Three weeks after the murder of George Floyd and three months into the COVID-19 pandemic, I received a job offer for a position where my main responsibilities were to advocate for BIPOC and other underrepresented populations. After 20 years as an HR practitioner, I was now in a role where I would be able to affect real and meaningful change.
In the onboarding process, the division director advised me that the dress code was casual. On my first day, I arrived in jeans and a gray shirt with the word “LOVE” encrusted in beads and crystals across the front. After a brief “good morning,” the director, who was BIPOC, immediately began to chastise me about my shirt and offer further commentary on how I should present myself in a specific way to avoid being scrutinized and judged by our White coworkers. I didn’t know it then, but it was the beginning of a toxic work relationship.
During my short period in the position, I was repeatedly barraged with thirty-minute rants, incessant bullying, multiple phone calls (as many as fourteen in one day) and scathing emails criticizing my work product. His need for control elicited such an extreme reaction of anxiety and fear in me that when I saw his name pop up on my cell phone, I could feel my heartbeat increase threefold and my breathing became labored before I even answered the call. The anxiety affected my focus, my critical-thinking skills, and my attention to detail. Little did I know that I was experiencing symptoms of post-traumatic stress disorder (PTSD) related to the ongoing workplace trauma inflicted by my director. Eventually, I was let go which, oddly enough, gave me a sense of relief.
PTSD caused by workplace trauma from experiencing bullying and excessive micro-management, can manifest as chronic anxiety, hyper-reactivity, exhaustion, depression, emotional numbing, self-isolation, sleep difficulties, lack of focus, irritability, negativity, avoidance of work, intrusive thoughts, self-blame, and blaming of others. In some cases, an employee doesn’t recognize that their work environment is causing the trauma. I experienced many of these symptoms during my time in that role and continue to struggle with self-doubt and a lack of confidence (imposter syndrome) that has resulted in interview anxiety that is interfering with my ability to secure gainful employment.
Workplace trauma could set in when a person is being bullied by an overbearing colleague or boss. That might look like regularly receiving emotionally charged emails or belittling language. It might also show up as being put down in a meeting in front of others or being humiliated in some other way.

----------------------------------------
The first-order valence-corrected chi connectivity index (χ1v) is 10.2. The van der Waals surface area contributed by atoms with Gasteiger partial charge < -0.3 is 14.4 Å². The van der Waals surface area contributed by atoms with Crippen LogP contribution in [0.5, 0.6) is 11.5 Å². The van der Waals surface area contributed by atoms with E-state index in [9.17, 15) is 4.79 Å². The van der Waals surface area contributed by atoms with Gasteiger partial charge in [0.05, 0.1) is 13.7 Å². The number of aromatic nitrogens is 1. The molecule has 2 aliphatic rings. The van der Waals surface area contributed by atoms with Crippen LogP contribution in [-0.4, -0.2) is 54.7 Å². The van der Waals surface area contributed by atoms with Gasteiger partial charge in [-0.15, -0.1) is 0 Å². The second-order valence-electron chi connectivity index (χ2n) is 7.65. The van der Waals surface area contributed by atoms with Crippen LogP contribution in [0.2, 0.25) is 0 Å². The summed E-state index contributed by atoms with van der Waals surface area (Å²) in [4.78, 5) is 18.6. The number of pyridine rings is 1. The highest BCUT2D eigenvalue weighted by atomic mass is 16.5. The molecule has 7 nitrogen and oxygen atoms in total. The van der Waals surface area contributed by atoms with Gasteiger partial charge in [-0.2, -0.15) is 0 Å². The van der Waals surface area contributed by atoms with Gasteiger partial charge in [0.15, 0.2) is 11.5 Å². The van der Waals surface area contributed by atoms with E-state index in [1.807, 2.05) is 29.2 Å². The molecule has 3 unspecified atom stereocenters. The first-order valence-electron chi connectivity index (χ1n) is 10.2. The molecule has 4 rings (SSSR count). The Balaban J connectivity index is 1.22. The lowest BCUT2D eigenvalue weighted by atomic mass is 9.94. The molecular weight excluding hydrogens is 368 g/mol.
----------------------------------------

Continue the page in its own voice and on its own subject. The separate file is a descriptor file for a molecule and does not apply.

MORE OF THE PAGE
Unfortunatley, members of marginalized populations are more likely to experience workplace PTSD because they already deal with the traumas of racism and discrimination. According to the study Women in the Workplace 2022, it was revealed that women of color face higher rates of microaggressions and are more than twice as likely than other women to suffer from workplace trauma stemming from having endured such encounters on a regular basis. Black and Brown people often find themselves spending a tremendous amount of time and energy code-switching and taking pains to present in a certain way to their colleagues and managers.
It is becoming a matter of increasing concern, as improving overall mental health in the workplace is now a focus of modern human resource research and practice. The competitive nature of today’s workplace has unfortunately created a culture of expecting one to swallow issues and move on quickly, in order not to be seen as weak or not resilient enough for the promotions and career rewards one aspires to.
PTSD needs to be on the radar for Human Resources departments, whether it’s directly caused by the workplace itself or by broader social stressors or current events. PTSD and workplace trauma can negatively impact attendance, job performance, productivity, efficiency, and efficacy. Being aware of the symptoms of PTSD is the first step, mental health professionals agree. HR departments should know about the prevalence of PTSD and workplace trauma and work with the leadership team to cultivate a compassionate and collaborative workplace culture that promotes mental wellness, psychological safety, and work-life balance.
A year later, I would find myself in yet another toxic work relationship with my BIPOC CEO who advised me “to be nicer to avoid being viewed as an angry Black woman.” Comments such as this along with continuous chastisement resulting from mysterious complaints from the all White leadership team left me struggling with work induced anxiety, and low self-esteem. I found that my trauma was shifting how I was presenting in interviews. My trauma was following me and causing me to question my own skill set. Through therapy and guidance from my mindset coach, I began implementing coping mechanisms and strategies that would help me navigate the source of my stressors.
The constant rejection during my job search has tested my resolve and perseverance. I have learned to target the employer; not just the job. Seek out employers whose values align with both my personal and professional goals. My desire is to secure a position with an organization that continuously invests in an inclusive and belonging culture, leverages the diverse perspective of its employees, and recognizes the value of allowing employees the flexibility to create their own work-life balance. This company will find value in my knowledge, skills and abilities and nurture them until one day, I no longer feel like an imposter.